How to Appreciate Volunteers: Cheap and Easy!

My whole adult life, I have worked for non-profit organizations, which meant two things: We had a very small budget (if any), and we relied on volunteer support.

While working for a ministry in the Pacific Northwest, we relied on “Resource Staff” to help us lead white water rafting or rock climbing trips for groups of at-risk youth. Although Resource Staff was a glorified title for volunteer, these men and women were the backbone of the organization. They took time off work, spent their own money, and went through days of training just to impact youth a few weekends a year.

During my years working at a local Boys & Girls Club, many volunteers helped make our program successful. Retired teachers would spend hours each week helping kids with their homework. College students would come in each week to connect with teens, play games and encourage them to set and achieve goals. We even had businessmen and women volunteer to facilitate job preparation classes for teens.

I volunteer regularly, and I know that volunteers are not doing it for the recognition. They are not going into a volunteer opportunity thinking, “I hope someone says thank you to me today.” No, they are thinking about the impact they could have and the difference they can make.

Often I found myself conflicted. I knew the volunteers did not expect anything in return for their time. But I wanted to say thank you, because without them, we would not have been able to offer our programs or provide needed support. I said thank you as often as I could but always wanted to do more to show my appreciation. Because of the very small budgets, I simply did not have the means to get elaborate thank you gifts for my volunteers. I am sure many of you have been in similar positions.

Good news! I recently learned about a service that will allow you to cheaply and easily logo_300show your appreciation to your volunteers. It is called, and it allows you to email, text or tweet volunteers codes to be redeemed for a free Redbox movie. Who doesn’t like watching movies for free?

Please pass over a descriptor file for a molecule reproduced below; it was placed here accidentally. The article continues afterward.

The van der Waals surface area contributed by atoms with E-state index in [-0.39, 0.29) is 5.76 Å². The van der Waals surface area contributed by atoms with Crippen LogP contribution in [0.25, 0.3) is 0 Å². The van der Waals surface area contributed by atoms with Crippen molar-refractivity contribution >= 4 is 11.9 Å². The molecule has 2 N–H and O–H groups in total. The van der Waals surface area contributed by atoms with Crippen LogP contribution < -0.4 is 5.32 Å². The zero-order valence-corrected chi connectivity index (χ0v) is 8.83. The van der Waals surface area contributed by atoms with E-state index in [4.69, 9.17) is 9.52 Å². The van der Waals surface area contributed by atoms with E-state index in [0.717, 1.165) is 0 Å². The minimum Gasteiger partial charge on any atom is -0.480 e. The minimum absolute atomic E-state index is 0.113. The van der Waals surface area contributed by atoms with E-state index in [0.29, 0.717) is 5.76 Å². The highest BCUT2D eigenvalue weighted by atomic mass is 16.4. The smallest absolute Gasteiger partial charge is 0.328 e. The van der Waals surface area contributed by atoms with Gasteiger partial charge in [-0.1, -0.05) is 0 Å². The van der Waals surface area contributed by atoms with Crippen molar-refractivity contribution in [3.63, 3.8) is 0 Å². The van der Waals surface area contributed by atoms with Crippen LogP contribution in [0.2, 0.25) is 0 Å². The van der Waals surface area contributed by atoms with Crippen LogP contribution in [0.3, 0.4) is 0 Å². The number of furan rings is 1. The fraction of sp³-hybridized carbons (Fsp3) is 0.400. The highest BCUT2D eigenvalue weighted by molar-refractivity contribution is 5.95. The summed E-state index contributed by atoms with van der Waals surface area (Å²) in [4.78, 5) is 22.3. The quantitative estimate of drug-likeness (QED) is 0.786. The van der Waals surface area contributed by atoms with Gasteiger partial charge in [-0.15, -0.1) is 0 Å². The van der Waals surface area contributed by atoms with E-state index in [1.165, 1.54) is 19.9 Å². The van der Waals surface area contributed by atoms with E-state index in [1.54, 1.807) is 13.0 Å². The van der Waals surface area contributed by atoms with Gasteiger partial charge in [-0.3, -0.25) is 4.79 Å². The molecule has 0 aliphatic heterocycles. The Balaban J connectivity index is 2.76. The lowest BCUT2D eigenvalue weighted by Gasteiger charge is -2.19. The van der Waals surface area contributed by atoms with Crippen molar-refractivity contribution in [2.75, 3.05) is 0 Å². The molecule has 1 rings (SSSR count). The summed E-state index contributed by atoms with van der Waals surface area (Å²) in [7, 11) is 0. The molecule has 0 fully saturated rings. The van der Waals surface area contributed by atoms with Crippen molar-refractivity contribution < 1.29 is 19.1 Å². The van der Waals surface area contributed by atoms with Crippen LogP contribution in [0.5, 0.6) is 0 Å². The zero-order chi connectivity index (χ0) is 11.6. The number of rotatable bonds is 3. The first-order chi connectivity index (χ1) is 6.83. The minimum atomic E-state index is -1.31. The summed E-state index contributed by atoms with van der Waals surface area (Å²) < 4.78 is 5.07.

I volunteer at my church, and we sent free codes via text message to all of the volunteers who help out with our youth groups. This was a simple gesture to say, “Thanks for showing up for our youth each week! Enjoy a movie on us this Christmas.”

I even purchased codes myself to send out to friends that have been supportive to me and my family recently. It is a simple gesture to let them know that I appreciate them.

RBX_KIOSK_FRNT_LBThe Redbox codes are only $2.49 each and include delivery. If your organization has 25 volunteers, you could show them all a little appreciation for just around $60. Even for a non-profit, that’s not going to break the budget. They also offer an option to purchase Amazon Gift codes for $5.95.

If you want to appreciate your volunteers this Holiday season or throughout the year, click here to get started with txtmovies.

Here are other uses for besides appreciating volunteers:

  • You can show appreciation for youth in your group who go above and beyond, help you out or maybe just need a pick-me-up.
  • Textmovies offers an option to link the free Redbox code to an online survey tool. You could create a survey for your youth members asking them for feedback on your program and let them know they will get a free Redbox movie for completing the survey.
  • TxtMovies has created a FREE Get to Know You Survey tool that can help you get to know new volunteers and thank them with a free movie.